symposium: civic education in the 21st century

This is the video from a recent colloquium entitled “What Should Civic Education Become in the 21st Century?” at the Ohio State Center for Ethics and Human Values (CEHV). Law professor Angela Banks (Arizona State University) and I presented, and the moderator was Ohio State philosopher of education Winston Thompson. The blurb from CEHV says:

Democracies, in their essence, require the engaged participation of their citizens working towards articulating and pursuing shared goals. Arguably, these practices require a degree of skill and preparation such that the value of civic education cannot be overstated as a core component of a successful democracy. But how should societies understand the complexities of civic education in the current age? How should civic education respond to growing calls for justice as voiced through emergent social movements? Amidst rising patterns of immigration and globalized loyalties, can traditional approaches to civic education satisfy the needs of our democracy?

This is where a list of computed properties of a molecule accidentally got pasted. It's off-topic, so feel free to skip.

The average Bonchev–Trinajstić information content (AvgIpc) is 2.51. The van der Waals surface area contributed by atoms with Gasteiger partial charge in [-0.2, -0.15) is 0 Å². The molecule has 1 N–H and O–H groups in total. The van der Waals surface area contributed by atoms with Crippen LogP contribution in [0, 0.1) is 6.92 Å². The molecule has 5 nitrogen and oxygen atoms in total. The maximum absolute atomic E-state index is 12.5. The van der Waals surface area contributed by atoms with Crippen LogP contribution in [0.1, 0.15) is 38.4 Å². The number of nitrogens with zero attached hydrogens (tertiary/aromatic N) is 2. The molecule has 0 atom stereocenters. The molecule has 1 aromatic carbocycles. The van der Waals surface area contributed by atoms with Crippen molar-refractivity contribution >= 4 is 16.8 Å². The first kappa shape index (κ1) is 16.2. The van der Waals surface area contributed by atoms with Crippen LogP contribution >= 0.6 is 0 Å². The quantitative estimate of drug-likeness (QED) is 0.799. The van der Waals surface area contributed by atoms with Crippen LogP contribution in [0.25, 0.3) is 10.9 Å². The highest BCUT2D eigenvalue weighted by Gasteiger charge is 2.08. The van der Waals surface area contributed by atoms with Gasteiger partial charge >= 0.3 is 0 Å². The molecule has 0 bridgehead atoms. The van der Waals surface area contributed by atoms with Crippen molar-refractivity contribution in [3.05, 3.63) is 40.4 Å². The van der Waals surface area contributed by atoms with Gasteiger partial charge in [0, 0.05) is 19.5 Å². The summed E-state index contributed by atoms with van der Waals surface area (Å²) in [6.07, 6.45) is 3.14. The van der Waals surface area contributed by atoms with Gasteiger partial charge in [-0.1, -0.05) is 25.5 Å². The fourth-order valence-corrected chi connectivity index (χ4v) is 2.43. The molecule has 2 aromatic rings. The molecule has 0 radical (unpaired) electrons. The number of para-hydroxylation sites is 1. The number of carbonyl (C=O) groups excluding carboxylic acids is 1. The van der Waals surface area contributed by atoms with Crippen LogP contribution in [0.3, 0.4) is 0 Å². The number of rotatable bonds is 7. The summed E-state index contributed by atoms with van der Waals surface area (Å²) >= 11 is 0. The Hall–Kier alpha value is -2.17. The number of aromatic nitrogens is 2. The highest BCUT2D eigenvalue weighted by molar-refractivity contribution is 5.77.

Angela Banks discussed how schools should address citizenship when rights to entry and residency and full legal citizenship are contested, and when many students do not have those rights. I presented a general framework for civic engagement that does not put the nation-state at the center. Winston Thompson, who had envisioned and organized this symposium, asked us good questions.